An evocative interlude. Composer A. R. Rahman, who scored Slumdog Millionaire and countless other movies, gives us a mid-session break exploring the traditional form of the raga. In a darkened theater, the Grammy- and Oscar-winning musician plays a cool and lovely set on the keyboard, joined by viola, chimes, drums, and ethereal vocals. As he starts his third song, he tells the crowd: “You might not know what it means, but you can feel sublime beauty with the way it’s sung.”
It’s time to dream more boldly. When activist Dan Pallotta thinks about dreams, he thinks about being 8 years old and watching Neil Armstrong step onto the surface of the moon. And he thinks about the drag queens of LA and Stonewall, who risked everything to come out when it was dangerous. “We need more of the courage of drag queens and astronauts,” Pallotta says. But there was something about Apollo that Pallotta didn’t know as a child. Those iconic images of astronauts bouncing on the moon obscured the failed marriages, alcoholism and depression they left behind on earth. And after witnessing hurtful, destructive infighting in the LGBT community, in the fight against AIDs and breast cancer, and in nonprofit activism, Pallotta has found that our dreams can become fixations — that destroy our ability to be present for our lives right now. Now, he dreams of an epoch in which we are as excited, curious and scientific about the development of our humanity as we are the development of our technology. “I think what we fear most is that we will be denied the opportunity to fulfill our true potential,” Pallotta says. “Imagine living in a world where we simply recognize that deep, existential fear in one another — and love one another boldly because we know that to be human is to live with that fear. It’s time for us to dream in multiple dimensions, simultaneously.”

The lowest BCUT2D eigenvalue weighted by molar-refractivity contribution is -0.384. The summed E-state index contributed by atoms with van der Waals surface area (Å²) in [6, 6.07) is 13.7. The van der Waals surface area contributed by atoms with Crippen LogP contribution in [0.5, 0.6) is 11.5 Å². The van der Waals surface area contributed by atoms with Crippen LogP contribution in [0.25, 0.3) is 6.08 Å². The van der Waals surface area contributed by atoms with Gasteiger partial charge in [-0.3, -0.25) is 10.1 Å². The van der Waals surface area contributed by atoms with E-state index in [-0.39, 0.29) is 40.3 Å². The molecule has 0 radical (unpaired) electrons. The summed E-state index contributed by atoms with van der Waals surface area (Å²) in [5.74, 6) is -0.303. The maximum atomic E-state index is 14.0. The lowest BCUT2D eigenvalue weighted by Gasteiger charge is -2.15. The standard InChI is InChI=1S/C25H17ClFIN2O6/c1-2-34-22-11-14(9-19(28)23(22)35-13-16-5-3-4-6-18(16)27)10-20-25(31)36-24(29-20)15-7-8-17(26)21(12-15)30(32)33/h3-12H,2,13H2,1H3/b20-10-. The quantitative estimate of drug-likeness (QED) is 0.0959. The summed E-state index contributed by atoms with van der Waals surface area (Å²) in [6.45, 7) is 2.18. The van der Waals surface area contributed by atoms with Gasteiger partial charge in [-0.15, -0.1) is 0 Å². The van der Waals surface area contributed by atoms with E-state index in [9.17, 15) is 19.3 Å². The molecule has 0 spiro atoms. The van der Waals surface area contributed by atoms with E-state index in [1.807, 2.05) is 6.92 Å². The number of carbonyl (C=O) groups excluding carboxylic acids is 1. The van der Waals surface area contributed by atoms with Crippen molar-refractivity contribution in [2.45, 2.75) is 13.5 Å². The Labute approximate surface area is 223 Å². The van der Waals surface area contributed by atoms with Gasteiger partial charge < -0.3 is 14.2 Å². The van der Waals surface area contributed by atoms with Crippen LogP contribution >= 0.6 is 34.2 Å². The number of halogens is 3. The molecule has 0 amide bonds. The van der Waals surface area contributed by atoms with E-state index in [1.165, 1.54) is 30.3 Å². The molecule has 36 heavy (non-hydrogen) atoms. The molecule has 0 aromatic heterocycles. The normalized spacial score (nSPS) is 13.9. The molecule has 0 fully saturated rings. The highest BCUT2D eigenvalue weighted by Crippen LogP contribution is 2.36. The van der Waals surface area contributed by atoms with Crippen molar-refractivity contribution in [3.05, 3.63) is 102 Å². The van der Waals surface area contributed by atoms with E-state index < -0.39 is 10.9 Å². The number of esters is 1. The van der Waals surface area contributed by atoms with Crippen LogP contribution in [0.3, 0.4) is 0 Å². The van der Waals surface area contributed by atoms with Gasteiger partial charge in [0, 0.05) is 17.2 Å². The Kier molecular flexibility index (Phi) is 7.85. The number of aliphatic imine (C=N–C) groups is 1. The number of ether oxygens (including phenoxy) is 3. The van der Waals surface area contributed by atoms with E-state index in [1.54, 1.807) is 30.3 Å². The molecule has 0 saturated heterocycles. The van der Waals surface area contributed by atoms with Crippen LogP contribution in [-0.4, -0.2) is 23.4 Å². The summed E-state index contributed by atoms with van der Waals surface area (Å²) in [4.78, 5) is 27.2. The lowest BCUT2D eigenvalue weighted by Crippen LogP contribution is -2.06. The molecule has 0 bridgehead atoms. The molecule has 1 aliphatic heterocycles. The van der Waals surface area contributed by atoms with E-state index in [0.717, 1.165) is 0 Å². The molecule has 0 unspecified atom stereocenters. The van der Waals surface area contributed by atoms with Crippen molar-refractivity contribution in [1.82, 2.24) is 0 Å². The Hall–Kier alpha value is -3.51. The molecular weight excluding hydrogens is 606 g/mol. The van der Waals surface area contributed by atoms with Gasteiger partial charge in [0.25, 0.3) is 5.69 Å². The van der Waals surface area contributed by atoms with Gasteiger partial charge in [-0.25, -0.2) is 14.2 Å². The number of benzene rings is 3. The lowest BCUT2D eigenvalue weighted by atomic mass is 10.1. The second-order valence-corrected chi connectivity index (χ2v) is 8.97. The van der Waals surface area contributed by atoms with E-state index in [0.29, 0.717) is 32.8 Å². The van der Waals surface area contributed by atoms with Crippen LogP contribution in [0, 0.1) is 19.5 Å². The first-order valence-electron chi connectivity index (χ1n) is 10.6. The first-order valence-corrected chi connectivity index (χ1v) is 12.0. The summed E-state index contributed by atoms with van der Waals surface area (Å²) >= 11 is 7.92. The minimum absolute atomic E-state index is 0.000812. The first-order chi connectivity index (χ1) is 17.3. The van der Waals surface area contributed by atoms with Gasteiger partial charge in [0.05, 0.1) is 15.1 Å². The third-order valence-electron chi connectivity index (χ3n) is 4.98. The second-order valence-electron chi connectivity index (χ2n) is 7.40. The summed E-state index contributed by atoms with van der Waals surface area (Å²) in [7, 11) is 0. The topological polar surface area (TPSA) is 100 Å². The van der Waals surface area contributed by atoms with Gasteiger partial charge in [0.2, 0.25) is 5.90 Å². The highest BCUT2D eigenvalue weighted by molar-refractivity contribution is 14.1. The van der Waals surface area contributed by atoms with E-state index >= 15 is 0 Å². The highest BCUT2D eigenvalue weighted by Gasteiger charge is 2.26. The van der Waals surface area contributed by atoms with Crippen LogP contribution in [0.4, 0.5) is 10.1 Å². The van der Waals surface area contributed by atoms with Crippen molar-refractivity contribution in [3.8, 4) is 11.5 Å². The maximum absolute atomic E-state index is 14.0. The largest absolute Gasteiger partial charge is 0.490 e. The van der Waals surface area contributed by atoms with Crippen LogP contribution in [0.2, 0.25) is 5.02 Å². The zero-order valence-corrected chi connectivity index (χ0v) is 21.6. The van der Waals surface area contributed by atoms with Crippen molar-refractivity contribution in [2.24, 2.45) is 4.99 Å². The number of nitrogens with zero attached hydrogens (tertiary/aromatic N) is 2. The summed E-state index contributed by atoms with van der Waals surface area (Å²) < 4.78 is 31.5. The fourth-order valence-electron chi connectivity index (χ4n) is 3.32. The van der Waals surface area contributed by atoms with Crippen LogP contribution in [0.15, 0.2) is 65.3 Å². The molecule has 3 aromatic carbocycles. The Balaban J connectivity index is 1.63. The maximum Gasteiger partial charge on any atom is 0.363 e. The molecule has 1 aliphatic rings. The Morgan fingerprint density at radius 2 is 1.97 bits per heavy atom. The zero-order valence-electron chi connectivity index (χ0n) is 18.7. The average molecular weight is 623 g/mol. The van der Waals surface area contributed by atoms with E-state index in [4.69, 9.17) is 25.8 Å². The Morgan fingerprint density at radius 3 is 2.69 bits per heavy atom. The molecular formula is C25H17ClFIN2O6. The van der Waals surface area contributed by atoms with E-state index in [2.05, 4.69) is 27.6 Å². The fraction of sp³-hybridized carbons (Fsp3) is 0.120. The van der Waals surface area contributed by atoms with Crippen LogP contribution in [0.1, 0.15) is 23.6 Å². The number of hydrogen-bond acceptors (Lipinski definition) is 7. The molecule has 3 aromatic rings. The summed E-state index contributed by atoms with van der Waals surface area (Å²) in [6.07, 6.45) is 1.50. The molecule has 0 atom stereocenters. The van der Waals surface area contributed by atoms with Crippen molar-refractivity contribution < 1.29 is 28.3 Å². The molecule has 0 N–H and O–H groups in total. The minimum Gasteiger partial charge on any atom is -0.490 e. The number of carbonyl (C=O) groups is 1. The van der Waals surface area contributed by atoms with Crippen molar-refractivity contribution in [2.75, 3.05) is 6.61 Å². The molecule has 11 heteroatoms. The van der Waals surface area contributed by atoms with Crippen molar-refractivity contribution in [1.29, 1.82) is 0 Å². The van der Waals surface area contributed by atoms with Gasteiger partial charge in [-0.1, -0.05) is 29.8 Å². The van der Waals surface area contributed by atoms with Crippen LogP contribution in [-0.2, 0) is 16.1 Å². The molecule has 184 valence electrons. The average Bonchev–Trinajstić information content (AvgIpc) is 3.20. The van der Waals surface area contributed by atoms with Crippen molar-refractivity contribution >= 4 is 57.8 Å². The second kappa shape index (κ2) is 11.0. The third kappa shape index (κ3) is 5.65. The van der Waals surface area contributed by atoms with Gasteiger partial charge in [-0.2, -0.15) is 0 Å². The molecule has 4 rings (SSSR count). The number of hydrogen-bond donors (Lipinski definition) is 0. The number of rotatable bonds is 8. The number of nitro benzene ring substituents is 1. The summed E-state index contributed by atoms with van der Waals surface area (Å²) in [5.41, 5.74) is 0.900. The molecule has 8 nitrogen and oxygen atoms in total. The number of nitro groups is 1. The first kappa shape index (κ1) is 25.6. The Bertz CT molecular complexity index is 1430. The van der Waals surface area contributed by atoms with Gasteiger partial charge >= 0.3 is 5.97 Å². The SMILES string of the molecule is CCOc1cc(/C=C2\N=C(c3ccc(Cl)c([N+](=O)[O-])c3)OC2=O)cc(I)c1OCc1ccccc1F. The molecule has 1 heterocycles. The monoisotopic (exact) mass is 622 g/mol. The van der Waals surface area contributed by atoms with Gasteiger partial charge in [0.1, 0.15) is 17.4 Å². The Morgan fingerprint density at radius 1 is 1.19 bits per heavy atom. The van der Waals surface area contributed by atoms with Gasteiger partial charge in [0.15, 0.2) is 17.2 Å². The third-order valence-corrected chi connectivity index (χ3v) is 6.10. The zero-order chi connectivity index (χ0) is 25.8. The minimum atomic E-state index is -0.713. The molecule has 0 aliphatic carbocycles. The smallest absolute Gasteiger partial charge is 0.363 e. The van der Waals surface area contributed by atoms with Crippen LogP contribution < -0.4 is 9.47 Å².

The word that changed my life. Shonda Rhimes is the creative force behind Grey’s Anatomy, Scandal and How to Get Away With Murder — some 70 hours of television per season. But there is one word that she says “changed my life” and “saved my career.” Find out what word it is — and how she employed it — in a full recap of her talk.
Process as performance. To close Session 1, 64-year-old (today!) dance icon Bill T. Jones stands alone onstage, moving his arms in small waves. He remembers a moment in 1983 when he thought, “When you’re dancing, you must show off your mind.” As he hits 21 poses to the backdrop of silence (with occasional guitar by Sam Crawford), he breathes in hard. He breathes out sharply, letting out the sound of paper being torn in two. He plays an Art Deco figurine; impersonates a pregnant Vancouver housewife; strikes a tai chi position. Taking us down the road of his creative task, Jones shows process as performance, spinning into infinity.